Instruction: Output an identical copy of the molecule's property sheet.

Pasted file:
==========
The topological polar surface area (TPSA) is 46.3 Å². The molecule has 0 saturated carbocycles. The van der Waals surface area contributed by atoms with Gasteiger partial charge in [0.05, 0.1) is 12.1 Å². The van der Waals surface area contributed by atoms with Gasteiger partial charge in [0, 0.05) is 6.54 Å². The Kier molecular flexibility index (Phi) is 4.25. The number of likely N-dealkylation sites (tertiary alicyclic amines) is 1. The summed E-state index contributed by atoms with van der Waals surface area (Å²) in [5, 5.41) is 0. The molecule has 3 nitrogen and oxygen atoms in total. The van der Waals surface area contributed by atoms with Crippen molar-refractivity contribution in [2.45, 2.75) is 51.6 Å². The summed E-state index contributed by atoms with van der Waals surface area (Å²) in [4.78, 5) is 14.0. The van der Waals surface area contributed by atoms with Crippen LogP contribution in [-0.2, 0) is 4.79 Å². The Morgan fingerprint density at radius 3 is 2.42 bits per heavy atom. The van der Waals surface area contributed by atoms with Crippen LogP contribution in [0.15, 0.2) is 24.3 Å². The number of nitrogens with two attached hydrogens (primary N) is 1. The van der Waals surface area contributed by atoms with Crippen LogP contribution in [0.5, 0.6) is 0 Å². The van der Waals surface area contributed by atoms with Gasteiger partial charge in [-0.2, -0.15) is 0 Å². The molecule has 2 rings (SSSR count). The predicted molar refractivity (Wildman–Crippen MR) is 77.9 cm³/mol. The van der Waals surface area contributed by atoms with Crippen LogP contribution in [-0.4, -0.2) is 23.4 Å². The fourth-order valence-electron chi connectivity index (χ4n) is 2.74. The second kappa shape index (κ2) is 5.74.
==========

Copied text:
The topological polar surface area (TPSA) is 46.3 Å². The molecule has 0 saturated carbocycles. The van der Waals surface area contributed by atoms with Gasteiger partial charge in [0.05, 0.1) is 12.1 Å². The van der Waals surface area contributed by atoms with Gasteiger partial charge in [0, 0.05) is 6.54 Å². The Kier molecular flexibility index (Phi) is 4.25. The number of likely N-dealkylation sites (tertiary alicyclic amines) is 1. The summed E-state index contributed by atoms with van der Waals surface area (Å²) in [5, 5.41) is 0. The molecule has 3 nitrogen and oxygen atoms in total. The van der Waals surface area contributed by atoms with Crippen molar-refractivity contribution in [2.45, 2.75) is 51.6 Å². The summed E-state index contributed by atoms with van der Waals surface area (Å²) in [4.78, 5) is 14.0. The van der Waals surface area contributed by atoms with Crippen LogP contribution in [-0.2, 0) is 4.79 Å². The Morgan fingerprint density at radius 3 is 2.42 bits per heavy atom. The van der Waals surface area contributed by atoms with Crippen LogP contribution in [0.15, 0.2) is 24.3 Å². The number of nitrogens with two attached hydrogens (primary N) is 1. The van der Waals surface area contributed by atoms with Crippen LogP contribution in [0.5, 0.6) is 0 Å². The van der Waals surface area contributed by atoms with Gasteiger partial charge in [-0.2, -0.15) is 0 Å². The molecule has 2 rings (SSSR count). The predicted molar refractivity (Wildman–Crippen MR) is 77.9 cm³/mol. The van der Waals surface area contributed by atoms with Crippen LogP contribution in [-0.4, -0.2) is 23.4 Å². The fourth-order valence-electron chi connectivity index (χ4n) is 2.74. The second kappa shape index (κ2) is 5.74.